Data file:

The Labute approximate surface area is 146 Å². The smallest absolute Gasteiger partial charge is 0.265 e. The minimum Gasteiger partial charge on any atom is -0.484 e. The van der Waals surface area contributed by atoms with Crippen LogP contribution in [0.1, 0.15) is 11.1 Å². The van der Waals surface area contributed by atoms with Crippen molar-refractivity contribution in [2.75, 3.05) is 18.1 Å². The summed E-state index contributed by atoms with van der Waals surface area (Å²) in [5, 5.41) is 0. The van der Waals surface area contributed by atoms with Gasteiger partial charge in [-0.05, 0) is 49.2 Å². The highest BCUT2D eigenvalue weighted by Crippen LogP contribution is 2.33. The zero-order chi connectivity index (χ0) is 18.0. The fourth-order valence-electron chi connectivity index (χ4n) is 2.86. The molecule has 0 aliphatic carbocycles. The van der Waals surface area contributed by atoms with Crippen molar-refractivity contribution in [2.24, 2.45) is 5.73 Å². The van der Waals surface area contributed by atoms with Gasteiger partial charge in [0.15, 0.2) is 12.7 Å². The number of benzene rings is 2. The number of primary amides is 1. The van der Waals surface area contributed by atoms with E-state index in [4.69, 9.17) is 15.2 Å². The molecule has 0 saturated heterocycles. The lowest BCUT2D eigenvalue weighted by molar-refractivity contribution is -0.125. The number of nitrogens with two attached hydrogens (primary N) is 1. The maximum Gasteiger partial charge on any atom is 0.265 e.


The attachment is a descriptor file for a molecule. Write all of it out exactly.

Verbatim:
The Labute approximate surface area is 146 Å². The smallest absolute Gasteiger partial charge is 0.265 e. The minimum Gasteiger partial charge on any atom is -0.484 e. The van der Waals surface area contributed by atoms with Crippen LogP contribution in [0.1, 0.15) is 11.1 Å². The van der Waals surface area contributed by atoms with Crippen molar-refractivity contribution in [2.75, 3.05) is 18.1 Å². The summed E-state index contributed by atoms with van der Waals surface area (Å²) in [5, 5.41) is 0. The van der Waals surface area contributed by atoms with Gasteiger partial charge in [-0.05, 0) is 49.2 Å². The highest BCUT2D eigenvalue weighted by Crippen LogP contribution is 2.33. The zero-order chi connectivity index (χ0) is 18.0. The fourth-order valence-electron chi connectivity index (χ4n) is 2.86. The molecule has 0 aliphatic carbocycles. The van der Waals surface area contributed by atoms with Crippen molar-refractivity contribution in [2.24, 2.45) is 5.73 Å². The van der Waals surface area contributed by atoms with Gasteiger partial charge in [0.15, 0.2) is 12.7 Å². The number of benzene rings is 2. The number of primary amides is 1. The van der Waals surface area contributed by atoms with E-state index in [4.69, 9.17) is 15.2 Å². The molecule has 0 saturated heterocycles. The lowest BCUT2D eigenvalue weighted by molar-refractivity contribution is -0.125. The number of nitrogens with two attached hydrogens (primary N) is 1. The maximum Gasteiger partial charge on any atom is 0.265 e.